Just now, you thought you were looking at color bars? Wrong. Numbers.
When I first started learning to digitize analog video, the concept of luminance and brightness made sense. Waveform monitors made sense. A bright spot in a frame of video shows up as a spike on the waveform in way that appeases visual logic. When digitizing, you wanted to keep images from becoming too bright or too dark, lest visual details at these extremes be lost in the digital realm. All told, pretty straightforward.
Vectorscopes and chrominance/color information made less sense. There were too many layers of abstraction, and not just in “reading” the vectorscope and translating it to what I was seeing on the screen – there was something about the vocabulary around color and color spaces, full of ill-explained and overlapping acronyms (as I have learned, the only people who love their acronyms more than moving image archivists and metadata specialists are video engineers).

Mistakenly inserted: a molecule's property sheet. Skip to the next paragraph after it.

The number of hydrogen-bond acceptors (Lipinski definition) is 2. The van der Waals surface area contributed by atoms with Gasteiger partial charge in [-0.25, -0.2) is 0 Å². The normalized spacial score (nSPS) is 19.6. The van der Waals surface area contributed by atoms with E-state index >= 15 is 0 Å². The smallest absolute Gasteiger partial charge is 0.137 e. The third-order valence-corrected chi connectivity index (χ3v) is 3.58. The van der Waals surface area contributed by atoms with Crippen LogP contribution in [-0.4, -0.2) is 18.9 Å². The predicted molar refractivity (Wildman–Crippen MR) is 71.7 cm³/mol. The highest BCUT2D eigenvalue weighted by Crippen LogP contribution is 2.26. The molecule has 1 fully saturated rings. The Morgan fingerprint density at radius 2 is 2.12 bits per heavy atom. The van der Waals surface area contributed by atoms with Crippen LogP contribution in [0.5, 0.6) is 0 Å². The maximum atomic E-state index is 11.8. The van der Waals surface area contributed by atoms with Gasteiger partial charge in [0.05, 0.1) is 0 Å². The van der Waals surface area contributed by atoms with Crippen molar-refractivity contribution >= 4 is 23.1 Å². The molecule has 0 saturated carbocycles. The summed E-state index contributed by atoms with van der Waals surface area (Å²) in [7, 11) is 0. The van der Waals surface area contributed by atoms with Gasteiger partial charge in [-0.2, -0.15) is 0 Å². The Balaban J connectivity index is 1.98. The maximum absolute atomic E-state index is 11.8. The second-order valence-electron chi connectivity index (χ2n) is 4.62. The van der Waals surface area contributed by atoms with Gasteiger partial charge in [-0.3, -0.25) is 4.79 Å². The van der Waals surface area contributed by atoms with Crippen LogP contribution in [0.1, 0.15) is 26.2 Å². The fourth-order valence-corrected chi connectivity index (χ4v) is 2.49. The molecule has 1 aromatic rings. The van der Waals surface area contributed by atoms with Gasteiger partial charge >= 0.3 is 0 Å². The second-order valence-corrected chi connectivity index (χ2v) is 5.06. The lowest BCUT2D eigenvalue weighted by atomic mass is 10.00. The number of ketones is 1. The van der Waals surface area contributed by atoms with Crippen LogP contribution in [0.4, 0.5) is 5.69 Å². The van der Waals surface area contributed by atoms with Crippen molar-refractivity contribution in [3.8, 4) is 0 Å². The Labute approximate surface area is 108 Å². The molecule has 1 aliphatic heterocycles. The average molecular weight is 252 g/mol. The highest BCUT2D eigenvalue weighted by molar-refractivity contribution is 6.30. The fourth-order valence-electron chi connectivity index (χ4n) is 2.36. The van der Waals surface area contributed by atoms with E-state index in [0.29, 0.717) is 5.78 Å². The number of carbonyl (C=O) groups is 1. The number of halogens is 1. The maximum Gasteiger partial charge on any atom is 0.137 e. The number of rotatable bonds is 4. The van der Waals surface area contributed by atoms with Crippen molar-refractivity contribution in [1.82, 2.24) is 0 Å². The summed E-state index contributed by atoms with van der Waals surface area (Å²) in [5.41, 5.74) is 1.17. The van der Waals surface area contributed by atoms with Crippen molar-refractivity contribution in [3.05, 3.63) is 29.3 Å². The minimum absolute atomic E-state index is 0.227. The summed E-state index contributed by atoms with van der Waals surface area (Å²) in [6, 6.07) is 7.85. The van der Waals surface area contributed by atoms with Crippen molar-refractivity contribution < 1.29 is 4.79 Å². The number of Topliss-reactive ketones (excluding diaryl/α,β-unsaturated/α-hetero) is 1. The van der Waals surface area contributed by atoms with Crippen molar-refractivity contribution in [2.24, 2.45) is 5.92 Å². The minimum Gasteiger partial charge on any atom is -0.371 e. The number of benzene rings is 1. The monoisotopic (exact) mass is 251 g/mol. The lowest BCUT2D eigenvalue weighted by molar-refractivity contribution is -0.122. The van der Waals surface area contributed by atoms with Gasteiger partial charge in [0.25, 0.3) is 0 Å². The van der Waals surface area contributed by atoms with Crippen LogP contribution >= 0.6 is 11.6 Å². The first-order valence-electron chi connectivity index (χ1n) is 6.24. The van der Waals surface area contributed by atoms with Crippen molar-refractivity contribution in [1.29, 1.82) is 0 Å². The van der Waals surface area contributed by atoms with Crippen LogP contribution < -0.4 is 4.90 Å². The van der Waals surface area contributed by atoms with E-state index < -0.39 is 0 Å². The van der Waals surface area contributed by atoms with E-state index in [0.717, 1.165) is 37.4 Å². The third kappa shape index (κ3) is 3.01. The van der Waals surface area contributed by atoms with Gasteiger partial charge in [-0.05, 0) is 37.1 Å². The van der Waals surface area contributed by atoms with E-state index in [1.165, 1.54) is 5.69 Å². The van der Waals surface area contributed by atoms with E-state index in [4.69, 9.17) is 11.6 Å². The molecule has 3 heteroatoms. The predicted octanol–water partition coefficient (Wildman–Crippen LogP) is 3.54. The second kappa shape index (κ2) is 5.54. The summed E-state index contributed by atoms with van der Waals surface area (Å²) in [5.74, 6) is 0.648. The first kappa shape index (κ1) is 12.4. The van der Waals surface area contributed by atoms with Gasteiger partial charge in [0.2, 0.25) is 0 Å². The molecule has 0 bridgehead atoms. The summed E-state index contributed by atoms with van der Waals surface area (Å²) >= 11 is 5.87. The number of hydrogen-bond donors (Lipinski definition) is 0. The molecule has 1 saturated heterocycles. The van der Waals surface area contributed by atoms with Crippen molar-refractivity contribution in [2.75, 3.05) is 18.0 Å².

I’d like to sift through some of the concepts, redundancies, and labeling/terminology that threw me off personally for a long time when it came to color.
CIE XYZ OMG
Who in the rainbow can draw the line where the violet tint ends and the orange tint begins? Distinctly we see the difference of the colors, but where exactly does the one first blendingly enter into the other? So with sanity and insanity.
—Herman Melville, Billy Budd
I think it might help if we start very very broad in thinking about color before narrowing in on interpreting color information in the specific context of video.
In the early 20th century, color scientists attempted to define quantitative links between the visible spectrum of electromagnetic wavelengths and the physiological perception of the human eye. In other words – in the name of science, they wanted to standardize the color “red” (and all the other ones too I guess)